EJC President Moshe Kantor 311 (R).
GENEVA – European Jewish Congress President Viatcheslav Moshe Kantor said that anti-Semitic acts over the last few months in Europe “completely changed” his understanding of the safety of Jews in the continent and that political leaders there have to “wake up” to the situation.
“I have more serious thoughts than before,” Kantor told The Jerusalem Post in an interview on Tuesday, adding that incidents in Europe over the last several months “completely changed my understanding of the situation.”
The political leaders in Europe do not understand the problem and “have to wake up” to what is going on, he said.
Kantor, EJC president since 2007, is a prominent Russian- Jewish philanthropist who earned his fortune in Russia as a self-made businessman after taking over the Acron Group that specializes in mineral fertilizers in 1993 and turning it into one of the world’s top fertilizer companies.
Forbes estimates his net worth at $2.1 billion.
Kantor appeared on the Post list of the 50 most influential Jews in the world for 2014.
He holds a PhD in Spacecraft Automatic Control Systems and in 2004 was awarded an honorary doctorate from Tel Aviv University.
He raised alarm bells over the Jewish situation in Europe in the wake of the attack at the Brussels Jewish Museum last month by a French-Algerian man who had previously traveled to Syria in order to fight with jihadists.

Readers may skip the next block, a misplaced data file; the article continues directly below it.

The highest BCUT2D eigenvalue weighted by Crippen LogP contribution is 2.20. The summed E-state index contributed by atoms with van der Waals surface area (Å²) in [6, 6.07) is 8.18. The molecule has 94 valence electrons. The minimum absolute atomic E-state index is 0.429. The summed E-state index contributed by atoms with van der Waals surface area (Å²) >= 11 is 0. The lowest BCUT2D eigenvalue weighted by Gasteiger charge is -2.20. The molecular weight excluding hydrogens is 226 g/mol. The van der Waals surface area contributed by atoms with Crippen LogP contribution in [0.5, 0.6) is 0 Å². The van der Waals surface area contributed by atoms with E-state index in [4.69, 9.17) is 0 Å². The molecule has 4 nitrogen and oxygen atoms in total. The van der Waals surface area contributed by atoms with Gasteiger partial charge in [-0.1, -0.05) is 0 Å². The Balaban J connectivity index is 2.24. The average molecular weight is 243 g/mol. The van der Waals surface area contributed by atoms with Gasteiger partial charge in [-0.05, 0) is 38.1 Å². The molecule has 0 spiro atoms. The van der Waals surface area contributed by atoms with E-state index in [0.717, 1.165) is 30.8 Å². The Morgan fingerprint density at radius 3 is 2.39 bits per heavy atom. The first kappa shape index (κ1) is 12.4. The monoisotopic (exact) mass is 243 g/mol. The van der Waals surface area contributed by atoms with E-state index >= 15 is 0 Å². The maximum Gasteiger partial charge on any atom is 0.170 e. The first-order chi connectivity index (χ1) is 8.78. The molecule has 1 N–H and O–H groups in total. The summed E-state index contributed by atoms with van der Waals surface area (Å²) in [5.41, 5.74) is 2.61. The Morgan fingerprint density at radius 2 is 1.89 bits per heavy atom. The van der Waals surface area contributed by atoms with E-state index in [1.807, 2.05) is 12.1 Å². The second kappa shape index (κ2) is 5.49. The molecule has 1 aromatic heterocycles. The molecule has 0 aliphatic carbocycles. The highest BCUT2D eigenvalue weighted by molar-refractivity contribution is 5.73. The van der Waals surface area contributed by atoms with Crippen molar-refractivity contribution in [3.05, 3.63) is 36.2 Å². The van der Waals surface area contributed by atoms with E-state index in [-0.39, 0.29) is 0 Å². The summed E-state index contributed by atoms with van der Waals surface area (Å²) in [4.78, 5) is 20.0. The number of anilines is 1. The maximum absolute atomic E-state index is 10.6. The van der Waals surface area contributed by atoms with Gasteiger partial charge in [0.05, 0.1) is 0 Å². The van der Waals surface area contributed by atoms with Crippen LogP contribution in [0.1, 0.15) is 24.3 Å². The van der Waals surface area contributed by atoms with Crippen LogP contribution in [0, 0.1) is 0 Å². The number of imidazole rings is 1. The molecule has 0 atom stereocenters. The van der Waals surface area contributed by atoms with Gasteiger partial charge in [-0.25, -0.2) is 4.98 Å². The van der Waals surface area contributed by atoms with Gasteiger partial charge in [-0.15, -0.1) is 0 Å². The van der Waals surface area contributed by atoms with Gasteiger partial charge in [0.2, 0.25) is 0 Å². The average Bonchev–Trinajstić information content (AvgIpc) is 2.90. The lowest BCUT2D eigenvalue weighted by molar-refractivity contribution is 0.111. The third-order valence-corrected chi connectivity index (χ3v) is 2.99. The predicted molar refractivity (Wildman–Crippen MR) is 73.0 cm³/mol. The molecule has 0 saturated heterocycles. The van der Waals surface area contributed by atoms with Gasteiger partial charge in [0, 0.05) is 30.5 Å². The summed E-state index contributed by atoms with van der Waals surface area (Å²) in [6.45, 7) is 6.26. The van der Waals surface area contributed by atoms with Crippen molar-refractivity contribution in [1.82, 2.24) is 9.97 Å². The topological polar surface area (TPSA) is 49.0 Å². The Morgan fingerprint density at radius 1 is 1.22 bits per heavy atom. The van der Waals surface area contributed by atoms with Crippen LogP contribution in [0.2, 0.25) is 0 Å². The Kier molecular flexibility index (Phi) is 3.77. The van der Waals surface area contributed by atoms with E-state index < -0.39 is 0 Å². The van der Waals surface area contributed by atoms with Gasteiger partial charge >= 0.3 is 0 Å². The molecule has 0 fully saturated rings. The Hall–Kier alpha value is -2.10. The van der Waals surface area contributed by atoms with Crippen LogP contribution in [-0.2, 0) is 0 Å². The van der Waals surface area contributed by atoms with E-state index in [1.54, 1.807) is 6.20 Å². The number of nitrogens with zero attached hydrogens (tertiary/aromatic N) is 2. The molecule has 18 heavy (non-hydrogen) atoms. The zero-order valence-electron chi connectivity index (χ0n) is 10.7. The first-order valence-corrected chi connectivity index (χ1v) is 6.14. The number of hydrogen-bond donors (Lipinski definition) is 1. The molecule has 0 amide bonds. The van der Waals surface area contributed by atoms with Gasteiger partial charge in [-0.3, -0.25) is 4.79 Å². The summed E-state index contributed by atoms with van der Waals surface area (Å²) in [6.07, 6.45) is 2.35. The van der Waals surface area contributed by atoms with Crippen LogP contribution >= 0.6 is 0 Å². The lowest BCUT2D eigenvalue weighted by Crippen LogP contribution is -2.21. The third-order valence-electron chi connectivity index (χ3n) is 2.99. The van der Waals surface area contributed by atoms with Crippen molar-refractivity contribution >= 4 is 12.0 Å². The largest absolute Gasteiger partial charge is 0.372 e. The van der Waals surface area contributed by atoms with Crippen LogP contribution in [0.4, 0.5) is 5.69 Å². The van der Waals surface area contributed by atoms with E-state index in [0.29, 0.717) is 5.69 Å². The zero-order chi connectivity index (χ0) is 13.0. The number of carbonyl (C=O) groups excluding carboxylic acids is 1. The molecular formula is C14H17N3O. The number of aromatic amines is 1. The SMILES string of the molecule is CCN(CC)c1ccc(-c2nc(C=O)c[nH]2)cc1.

He specifically called on the Belgian and French governments to do more about the rise of anti-Semitic attacks before more Jews are killed.
The most important thing to look at is not the number of incidents, Kantor said, but at “how governments are reacting” to them, adding that “France and Belgium are waiting for something terrible to happen” in order to take action, a situation that “is not acceptable.”
The EJC president believes that British authorities are doing a much better job of dealing with anti-Semitism.
Life is better for the Jews in the US, Israel, and Australia in comparison to EU Jews, he said.
Kantor believes that the situation of Jews in Russia is now better than in parts of Europe.
“Anti-Semitism in Russia has a latent character” while in Europe it is “aggressive,” he said, noting the rise of extreme-right movements in Hungary and Greece.
“Russian Jews do not want to leave Russia anymore” since the country is “flourishing” compared to Europe, he added.
Regarding the memory of the Holocaust in Europe, Kantor said that EU leaders don’t respect the continent’s history, adding, “that is why there are so many [Holocaust] skeptics.”
The Yad Vashem donor noted that while Holocaust commemoration is not the key to Jewish existence, it is important to continue to remember it.
Speaking of the political situation in Europe, Kantor said that Jews are caught in between two extremes – the far Right and Islamists.
Earlier this week, Kantor called on the European Parliament to strip the founder of the French far-right National Front party, Jean-Marie Le Pen, of his immunity, and to prosecute him after he reportedly made anti-Semitic references when speaking about Jewish singer Patrick Bruel.
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